At the end of June, there was an unexpected surge in wind power and too much energy was created for the regional grid to handle. To compensate, the dams cut their power by spilling more water. Spilling more water is dangerous for fish because water plunging from the dams into the river becomes saturated with air. Air is mostly nitrogen and salmon do not like nitrogen saturation.The problem stems in part from load balancing between multiple generation sources, some of which, like wind are variable and do not produce firm power. Elliot Mainzer with the Bonneville Power Administration observed that they were caught "just a little bit off guard" due to the rapid growth of wind power generation and the larger swings in electrical generation as more wind capacity came on line. Very little new transmission capability has been built in the Northwest in the past 15 years making it hard to send excess green electrons out of the region.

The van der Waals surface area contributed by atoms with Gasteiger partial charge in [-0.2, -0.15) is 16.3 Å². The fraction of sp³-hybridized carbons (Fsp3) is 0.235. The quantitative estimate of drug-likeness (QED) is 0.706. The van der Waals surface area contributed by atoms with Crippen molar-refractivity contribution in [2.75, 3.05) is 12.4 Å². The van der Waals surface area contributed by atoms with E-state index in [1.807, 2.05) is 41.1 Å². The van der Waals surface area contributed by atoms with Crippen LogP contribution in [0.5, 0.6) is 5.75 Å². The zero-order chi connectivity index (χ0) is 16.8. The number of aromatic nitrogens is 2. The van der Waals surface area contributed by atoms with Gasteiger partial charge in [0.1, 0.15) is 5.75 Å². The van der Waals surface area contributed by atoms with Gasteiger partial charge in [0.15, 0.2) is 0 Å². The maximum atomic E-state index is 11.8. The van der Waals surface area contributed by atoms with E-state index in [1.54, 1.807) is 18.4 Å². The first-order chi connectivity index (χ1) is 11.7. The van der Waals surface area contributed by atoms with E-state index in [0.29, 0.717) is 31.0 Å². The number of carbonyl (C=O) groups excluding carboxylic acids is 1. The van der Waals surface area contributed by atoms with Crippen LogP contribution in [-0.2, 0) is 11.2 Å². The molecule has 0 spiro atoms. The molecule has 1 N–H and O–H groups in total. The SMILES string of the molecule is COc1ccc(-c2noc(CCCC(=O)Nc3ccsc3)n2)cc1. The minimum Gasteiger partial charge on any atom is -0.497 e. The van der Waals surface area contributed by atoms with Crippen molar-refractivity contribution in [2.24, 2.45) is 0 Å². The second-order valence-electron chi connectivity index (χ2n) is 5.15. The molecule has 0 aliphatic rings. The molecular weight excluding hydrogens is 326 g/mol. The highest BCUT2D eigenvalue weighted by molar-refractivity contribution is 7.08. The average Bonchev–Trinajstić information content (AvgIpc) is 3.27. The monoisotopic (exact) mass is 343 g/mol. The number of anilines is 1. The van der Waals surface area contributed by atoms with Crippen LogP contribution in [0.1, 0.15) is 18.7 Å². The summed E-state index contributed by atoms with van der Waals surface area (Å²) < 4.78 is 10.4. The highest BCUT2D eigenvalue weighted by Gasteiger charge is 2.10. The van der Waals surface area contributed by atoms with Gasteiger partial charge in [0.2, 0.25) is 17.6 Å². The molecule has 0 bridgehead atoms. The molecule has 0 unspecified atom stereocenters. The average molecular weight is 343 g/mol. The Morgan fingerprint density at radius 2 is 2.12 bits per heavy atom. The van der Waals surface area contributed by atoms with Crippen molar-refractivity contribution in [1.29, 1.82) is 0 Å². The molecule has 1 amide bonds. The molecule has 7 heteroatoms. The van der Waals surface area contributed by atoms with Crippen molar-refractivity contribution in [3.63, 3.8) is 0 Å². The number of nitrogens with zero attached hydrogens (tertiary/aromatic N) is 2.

In August, the Bonneville Power Administration asked gas and coal-fired facilities to look at 'generation increases or generation decreases.' In short, they asked if the facilities would be willing to produce less power when wind turbines are producing at high levels. The rub with that is that anyone who owns a coal or gas-fired electricity plant made a huge investment and is essentially being asked to cut their income.While this approach may work in the short-term, it is not sustainable. Better integration of variable sources such as wind, solar and wave/tidal will be needed as more of these renewable sources become operational on a significant scale. Significant infrastructure investment is needed to upgrade the national grid and incorporate smart grid technology.